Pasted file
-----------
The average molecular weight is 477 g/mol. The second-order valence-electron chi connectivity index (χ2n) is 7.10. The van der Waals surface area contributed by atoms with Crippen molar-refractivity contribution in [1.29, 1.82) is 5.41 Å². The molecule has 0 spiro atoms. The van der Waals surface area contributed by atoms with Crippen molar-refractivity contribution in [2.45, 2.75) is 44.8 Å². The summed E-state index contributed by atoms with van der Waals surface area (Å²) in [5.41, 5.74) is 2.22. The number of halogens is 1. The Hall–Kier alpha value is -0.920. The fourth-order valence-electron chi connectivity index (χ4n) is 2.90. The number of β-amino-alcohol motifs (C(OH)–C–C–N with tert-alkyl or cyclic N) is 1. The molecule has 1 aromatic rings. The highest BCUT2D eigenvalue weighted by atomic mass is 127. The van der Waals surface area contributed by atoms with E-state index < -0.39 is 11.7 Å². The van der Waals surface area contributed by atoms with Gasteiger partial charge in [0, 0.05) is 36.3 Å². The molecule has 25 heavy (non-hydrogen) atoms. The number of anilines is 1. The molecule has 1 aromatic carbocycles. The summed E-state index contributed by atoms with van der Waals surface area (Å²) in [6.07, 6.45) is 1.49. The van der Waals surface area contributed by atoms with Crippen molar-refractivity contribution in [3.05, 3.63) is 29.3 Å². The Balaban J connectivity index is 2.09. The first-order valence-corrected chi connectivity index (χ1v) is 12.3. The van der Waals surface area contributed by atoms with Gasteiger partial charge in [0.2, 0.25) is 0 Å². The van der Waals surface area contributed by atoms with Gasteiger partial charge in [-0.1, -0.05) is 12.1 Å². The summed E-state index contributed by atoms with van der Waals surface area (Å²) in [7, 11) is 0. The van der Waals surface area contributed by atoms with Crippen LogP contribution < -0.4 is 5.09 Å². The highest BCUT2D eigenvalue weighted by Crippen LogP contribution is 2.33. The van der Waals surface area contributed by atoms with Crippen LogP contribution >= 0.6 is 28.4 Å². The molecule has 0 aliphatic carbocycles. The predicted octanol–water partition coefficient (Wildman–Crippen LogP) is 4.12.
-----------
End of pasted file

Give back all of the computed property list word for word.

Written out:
The average molecular weight is 477 g/mol. The second-order valence-electron chi connectivity index (χ2n) is 7.10. The van der Waals surface area contributed by atoms with Crippen molar-refractivity contribution in [1.29, 1.82) is 5.41 Å². The molecule has 0 spiro atoms. The van der Waals surface area contributed by atoms with Crippen molar-refractivity contribution in [2.45, 2.75) is 44.8 Å². The summed E-state index contributed by atoms with van der Waals surface area (Å²) in [5.41, 5.74) is 2.22. The number of halogens is 1. The Hall–Kier alpha value is -0.920. The fourth-order valence-electron chi connectivity index (χ4n) is 2.90. The number of β-amino-alcohol motifs (C(OH)–C–C–N with tert-alkyl or cyclic N) is 1. The molecule has 1 aromatic rings. The highest BCUT2D eigenvalue weighted by atomic mass is 127. The van der Waals surface area contributed by atoms with E-state index < -0.39 is 11.7 Å². The van der Waals surface area contributed by atoms with Gasteiger partial charge in [0, 0.05) is 36.3 Å². The molecule has 25 heavy (non-hydrogen) atoms. The number of anilines is 1. The molecule has 1 aromatic carbocycles. The summed E-state index contributed by atoms with van der Waals surface area (Å²) in [6.07, 6.45) is 1.49. The van der Waals surface area contributed by atoms with Crippen molar-refractivity contribution in [3.05, 3.63) is 29.3 Å². The Balaban J connectivity index is 2.09. The first-order valence-corrected chi connectivity index (χ1v) is 12.3. The van der Waals surface area contributed by atoms with Gasteiger partial charge in [0.2, 0.25) is 0 Å². The van der Waals surface area contributed by atoms with Gasteiger partial charge in [-0.1, -0.05) is 12.1 Å². The summed E-state index contributed by atoms with van der Waals surface area (Å²) in [7, 11) is 0. The van der Waals surface area contributed by atoms with Crippen LogP contribution < -0.4 is 5.09 Å². The highest BCUT2D eigenvalue weighted by Crippen LogP contribution is 2.33. The van der Waals surface area contributed by atoms with Crippen LogP contribution >= 0.6 is 28.4 Å². The molecule has 0 aliphatic carbocycles. The predicted octanol–water partition coefficient (Wildman–Crippen LogP) is 4.12.